Over the next 15 years, 3,500 UK schools will be rebuilt or refurbished in a seventy billion pound (110 billion euro) programme called Building Schools for the Future (BSF). The problem, as Joe Heapy explained to a meeting last week of the Dott 07 Explorers Club, is that “BSF is so huge, that most people within it are working to the limits of their experience”. Besides, it’s by no means clear that throwing money at buildings will make a vast difference. As The Economist comments this week, a crumbling edifice improves results, but as long as classrooms are decent—not too dark, damp, noisy, airless, hot or cold—further frills seem to make little difference. The paper quotes Elaine Hall, a Newcastle University education researcher who has studied past building programmes: “While improvements to schools where the buildings fell below an acceptable standard did have a significant impact upon health, student morale and student performance, the same could not be said once an adequate standard of provision was reached”. Hall’s research seems to confirm my own unkindly-received assertion (on page 147-148 of In The Bubble) that “there’s no need to purpose build huge numbers of schools and colleges”. The more pressing challenge, surely, is to confront the dimishing spaces of childhood. Hence our search, in Dott 07, for a design challenge to do with “school out of school”.

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Design us a Stuff-O-Meter

The amount of matter and energy wasted during the manufacture of a single laptop computer (like the one your’re using now, perhaps) is close to a thousand times its weight on your lap. But this vast ecological rucksack remains invisible – out of sight and out of mind. Designs of the time (Dott07) has teamed up with Design and Art Direction (D&AD) in a challenge to design students to come up with a stuff-o-meter that would lift the veil on the hidden history of the everyday products we take for granted.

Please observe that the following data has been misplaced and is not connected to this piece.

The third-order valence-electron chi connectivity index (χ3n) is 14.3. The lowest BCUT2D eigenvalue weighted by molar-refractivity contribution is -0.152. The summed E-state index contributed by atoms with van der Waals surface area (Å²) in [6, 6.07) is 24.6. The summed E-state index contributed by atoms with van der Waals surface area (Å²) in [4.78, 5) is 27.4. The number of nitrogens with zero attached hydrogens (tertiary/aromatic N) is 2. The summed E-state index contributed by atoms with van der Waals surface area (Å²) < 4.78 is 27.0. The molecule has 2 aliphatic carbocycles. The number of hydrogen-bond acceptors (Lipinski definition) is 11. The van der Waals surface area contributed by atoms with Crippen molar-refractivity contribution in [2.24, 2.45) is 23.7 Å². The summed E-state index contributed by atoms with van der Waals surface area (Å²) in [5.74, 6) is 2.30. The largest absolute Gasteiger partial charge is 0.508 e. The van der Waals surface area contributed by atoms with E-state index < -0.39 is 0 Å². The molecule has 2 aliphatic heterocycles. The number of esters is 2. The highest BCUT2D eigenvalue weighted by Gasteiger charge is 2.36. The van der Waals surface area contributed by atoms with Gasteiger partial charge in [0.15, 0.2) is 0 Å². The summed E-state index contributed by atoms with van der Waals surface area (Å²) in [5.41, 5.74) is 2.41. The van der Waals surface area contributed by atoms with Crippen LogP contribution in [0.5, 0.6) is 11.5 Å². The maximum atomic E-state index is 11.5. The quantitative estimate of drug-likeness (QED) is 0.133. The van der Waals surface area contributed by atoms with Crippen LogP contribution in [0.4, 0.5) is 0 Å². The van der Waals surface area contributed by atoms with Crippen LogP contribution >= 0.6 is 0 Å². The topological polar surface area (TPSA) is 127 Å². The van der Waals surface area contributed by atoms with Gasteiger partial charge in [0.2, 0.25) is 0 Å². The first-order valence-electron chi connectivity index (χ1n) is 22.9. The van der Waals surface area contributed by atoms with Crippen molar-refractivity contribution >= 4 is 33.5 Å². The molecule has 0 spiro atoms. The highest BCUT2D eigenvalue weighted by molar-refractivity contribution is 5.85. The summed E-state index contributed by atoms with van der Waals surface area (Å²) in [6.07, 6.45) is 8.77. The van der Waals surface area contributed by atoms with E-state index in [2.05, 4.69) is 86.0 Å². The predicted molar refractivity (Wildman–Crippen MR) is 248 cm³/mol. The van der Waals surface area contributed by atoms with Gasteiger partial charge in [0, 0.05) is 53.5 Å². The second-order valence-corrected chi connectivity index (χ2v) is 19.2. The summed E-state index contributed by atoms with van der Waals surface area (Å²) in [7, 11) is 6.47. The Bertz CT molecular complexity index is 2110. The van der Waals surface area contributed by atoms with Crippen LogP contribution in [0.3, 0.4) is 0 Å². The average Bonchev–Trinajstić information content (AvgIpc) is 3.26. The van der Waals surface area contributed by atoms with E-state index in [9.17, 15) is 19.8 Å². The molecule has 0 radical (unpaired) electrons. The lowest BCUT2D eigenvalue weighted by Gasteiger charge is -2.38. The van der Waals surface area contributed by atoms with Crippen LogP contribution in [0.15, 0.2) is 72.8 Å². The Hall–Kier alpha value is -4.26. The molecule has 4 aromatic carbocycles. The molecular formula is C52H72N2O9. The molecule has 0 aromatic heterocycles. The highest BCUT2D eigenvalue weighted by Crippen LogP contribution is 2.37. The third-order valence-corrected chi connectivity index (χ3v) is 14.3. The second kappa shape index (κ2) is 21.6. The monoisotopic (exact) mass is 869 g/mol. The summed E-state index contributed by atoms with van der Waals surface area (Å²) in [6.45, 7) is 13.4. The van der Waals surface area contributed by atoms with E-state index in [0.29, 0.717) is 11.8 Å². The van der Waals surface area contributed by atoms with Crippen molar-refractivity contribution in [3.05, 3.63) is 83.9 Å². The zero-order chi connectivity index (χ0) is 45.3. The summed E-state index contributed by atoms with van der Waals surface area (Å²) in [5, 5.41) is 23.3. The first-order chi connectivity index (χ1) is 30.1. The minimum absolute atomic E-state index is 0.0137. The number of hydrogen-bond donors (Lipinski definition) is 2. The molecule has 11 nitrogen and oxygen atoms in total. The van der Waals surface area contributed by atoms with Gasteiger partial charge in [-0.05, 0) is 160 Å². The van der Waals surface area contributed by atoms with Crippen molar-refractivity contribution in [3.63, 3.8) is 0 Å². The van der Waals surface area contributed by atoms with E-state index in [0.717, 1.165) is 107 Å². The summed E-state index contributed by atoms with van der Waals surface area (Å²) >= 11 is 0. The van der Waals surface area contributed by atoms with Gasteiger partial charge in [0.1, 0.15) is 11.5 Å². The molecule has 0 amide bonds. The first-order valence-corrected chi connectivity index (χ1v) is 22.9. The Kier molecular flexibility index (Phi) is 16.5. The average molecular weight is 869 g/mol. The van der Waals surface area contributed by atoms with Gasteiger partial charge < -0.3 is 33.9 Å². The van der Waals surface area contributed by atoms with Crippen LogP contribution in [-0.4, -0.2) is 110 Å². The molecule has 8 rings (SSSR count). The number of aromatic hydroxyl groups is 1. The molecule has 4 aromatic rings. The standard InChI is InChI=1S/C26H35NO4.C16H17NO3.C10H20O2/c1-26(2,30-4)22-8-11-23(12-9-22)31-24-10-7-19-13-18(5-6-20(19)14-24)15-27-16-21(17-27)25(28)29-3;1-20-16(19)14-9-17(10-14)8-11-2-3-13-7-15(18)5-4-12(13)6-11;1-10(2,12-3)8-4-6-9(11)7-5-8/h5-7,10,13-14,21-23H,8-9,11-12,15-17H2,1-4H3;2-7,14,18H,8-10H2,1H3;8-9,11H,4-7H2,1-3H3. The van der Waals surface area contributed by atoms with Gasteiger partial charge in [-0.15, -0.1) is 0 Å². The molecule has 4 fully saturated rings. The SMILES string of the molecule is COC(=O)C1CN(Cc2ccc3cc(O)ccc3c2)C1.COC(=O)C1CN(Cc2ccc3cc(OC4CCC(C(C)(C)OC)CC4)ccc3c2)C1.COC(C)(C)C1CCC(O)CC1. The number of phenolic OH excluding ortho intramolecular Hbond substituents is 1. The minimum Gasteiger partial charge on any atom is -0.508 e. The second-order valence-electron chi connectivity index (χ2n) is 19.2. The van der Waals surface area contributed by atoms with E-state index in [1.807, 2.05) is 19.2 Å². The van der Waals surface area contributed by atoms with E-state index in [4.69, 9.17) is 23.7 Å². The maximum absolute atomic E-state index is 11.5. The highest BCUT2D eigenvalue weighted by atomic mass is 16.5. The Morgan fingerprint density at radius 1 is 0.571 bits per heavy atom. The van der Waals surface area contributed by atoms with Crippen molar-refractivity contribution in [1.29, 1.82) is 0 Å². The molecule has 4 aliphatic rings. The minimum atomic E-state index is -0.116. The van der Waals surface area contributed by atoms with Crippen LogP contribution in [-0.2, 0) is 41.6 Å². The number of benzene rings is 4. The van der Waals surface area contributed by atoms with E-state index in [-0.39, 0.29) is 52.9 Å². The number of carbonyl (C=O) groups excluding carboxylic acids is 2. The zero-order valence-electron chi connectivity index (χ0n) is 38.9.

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New voting computers crisis

The Dutch computerised voting system is completely open to fraud, and bad guys could find out, remotely, how you voted. So argue Rop Gonggrijp and colleagues of the “We do not trust voting computers” foundation in The Netherlands. Gonggrijp and co are some of smartest hackers around, so we are sure they are right. A technical paper by Gonggrijp’s team details how they installed new software in Nedap ES3B voting computers. They established that anyone, when given brief access to the devices at any time before the election, could gain complete and virtually undetectable control over the election results. It also shows how radio emanations from an unmodified ES3B can be received at several meters distance and be used to tell who votes what. This is not a small crisis. 90% of the of votes cast in The Netherlands are cast on the Nedap/ Groenendaal ES3B voting computer – and it’s due to be used in a national election next month. The same computer with very minor modifications is also being used in parts of Germany and France.

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The economics of attention